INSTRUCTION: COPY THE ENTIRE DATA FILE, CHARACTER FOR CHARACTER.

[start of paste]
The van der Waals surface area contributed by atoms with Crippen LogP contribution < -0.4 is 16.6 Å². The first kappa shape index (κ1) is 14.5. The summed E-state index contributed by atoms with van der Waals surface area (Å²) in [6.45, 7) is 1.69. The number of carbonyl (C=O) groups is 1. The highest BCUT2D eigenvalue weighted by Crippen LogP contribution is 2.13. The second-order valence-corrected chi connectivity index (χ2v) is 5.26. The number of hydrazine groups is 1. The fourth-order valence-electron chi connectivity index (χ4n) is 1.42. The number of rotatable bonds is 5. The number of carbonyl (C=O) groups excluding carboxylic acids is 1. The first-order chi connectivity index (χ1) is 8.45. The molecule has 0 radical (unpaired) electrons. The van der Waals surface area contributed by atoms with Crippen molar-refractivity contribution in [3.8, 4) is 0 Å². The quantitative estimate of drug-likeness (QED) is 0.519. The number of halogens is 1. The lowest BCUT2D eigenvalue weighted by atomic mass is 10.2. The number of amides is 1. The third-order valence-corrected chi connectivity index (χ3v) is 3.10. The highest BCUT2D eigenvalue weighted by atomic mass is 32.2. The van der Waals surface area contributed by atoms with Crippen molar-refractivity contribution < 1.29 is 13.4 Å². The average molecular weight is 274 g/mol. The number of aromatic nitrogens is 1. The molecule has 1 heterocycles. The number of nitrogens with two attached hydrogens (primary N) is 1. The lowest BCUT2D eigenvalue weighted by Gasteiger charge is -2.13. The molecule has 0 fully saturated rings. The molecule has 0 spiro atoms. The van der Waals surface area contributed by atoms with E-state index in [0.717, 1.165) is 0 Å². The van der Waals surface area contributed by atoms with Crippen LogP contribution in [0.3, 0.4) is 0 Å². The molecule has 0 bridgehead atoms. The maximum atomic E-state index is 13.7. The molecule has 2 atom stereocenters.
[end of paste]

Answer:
The van der Waals surface area contributed by atoms with Crippen LogP contribution < -0.4 is 16.6 Å². The first kappa shape index (κ1) is 14.5. The summed E-state index contributed by atoms with van der Waals surface area (Å²) in [6.45, 7) is 1.69. The number of carbonyl (C=O) groups is 1. The highest BCUT2D eigenvalue weighted by Crippen LogP contribution is 2.13. The second-order valence-corrected chi connectivity index (χ2v) is 5.26. The number of hydrazine groups is 1. The fourth-order valence-electron chi connectivity index (χ4n) is 1.42. The number of rotatable bonds is 5. The number of carbonyl (C=O) groups excluding carboxylic acids is 1. The first-order chi connectivity index (χ1) is 8.45. The molecule has 0 radical (unpaired) electrons. The van der Waals surface area contributed by atoms with Crippen molar-refractivity contribution in [3.8, 4) is 0 Å². The quantitative estimate of drug-likeness (QED) is 0.519. The number of halogens is 1. The lowest BCUT2D eigenvalue weighted by atomic mass is 10.2. The number of amides is 1. The third-order valence-corrected chi connectivity index (χ3v) is 3.10. The highest BCUT2D eigenvalue weighted by atomic mass is 32.2. The van der Waals surface area contributed by atoms with Crippen molar-refractivity contribution < 1.29 is 13.4 Å². The average molecular weight is 274 g/mol. The number of aromatic nitrogens is 1. The molecule has 1 heterocycles. The number of nitrogens with two attached hydrogens (primary N) is 1. The lowest BCUT2D eigenvalue weighted by Gasteiger charge is -2.13. The molecule has 0 fully saturated rings. The molecule has 0 spiro atoms. The van der Waals surface area contributed by atoms with E-state index in [0.717, 1.165) is 0 Å². The van der Waals surface area contributed by atoms with Crippen LogP contribution in [0.3, 0.4) is 0 Å². The molecule has 0 bridgehead atoms. The maximum atomic E-state index is 13.7. The molecule has 2 atom stereocenters.